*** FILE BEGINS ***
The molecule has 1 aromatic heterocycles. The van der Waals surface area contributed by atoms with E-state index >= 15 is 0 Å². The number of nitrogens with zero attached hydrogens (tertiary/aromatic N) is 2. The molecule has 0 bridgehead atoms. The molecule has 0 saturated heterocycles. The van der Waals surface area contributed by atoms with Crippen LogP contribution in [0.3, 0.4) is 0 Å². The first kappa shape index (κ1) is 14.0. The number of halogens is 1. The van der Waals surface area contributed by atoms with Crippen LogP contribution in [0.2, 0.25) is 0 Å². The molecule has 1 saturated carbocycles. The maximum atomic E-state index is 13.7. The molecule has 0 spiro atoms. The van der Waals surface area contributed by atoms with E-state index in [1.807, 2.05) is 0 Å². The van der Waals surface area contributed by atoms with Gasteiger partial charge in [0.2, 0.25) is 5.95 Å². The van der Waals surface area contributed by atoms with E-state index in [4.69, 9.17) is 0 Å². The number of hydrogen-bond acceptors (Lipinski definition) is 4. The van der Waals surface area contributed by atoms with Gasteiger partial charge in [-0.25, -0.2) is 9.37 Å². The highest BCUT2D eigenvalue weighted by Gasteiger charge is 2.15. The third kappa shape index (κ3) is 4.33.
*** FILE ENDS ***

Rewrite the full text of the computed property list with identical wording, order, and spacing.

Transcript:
The molecule has 1 aromatic heterocycles. The van der Waals surface area contributed by atoms with E-state index >= 15 is 0 Å². The number of nitrogens with zero attached hydrogens (tertiary/aromatic N) is 2. The molecule has 0 bridgehead atoms. The molecule has 0 saturated heterocycles. The van der Waals surface area contributed by atoms with Crippen LogP contribution in [0.3, 0.4) is 0 Å². The first kappa shape index (κ1) is 14.0. The number of halogens is 1. The van der Waals surface area contributed by atoms with Crippen LogP contribution in [0.2, 0.25) is 0 Å². The molecule has 1 saturated carbocycles. The maximum atomic E-state index is 13.7. The molecule has 0 spiro atoms. The van der Waals surface area contributed by atoms with E-state index in [1.807, 2.05) is 0 Å². The van der Waals surface area contributed by atoms with Gasteiger partial charge in [0.2, 0.25) is 5.95 Å². The van der Waals surface area contributed by atoms with E-state index in [4.69, 9.17) is 0 Å². The number of hydrogen-bond acceptors (Lipinski definition) is 4. The van der Waals surface area contributed by atoms with Gasteiger partial charge in [-0.25, -0.2) is 9.37 Å². The highest BCUT2D eigenvalue weighted by Gasteiger charge is 2.15. The third kappa shape index (κ3) is 4.33.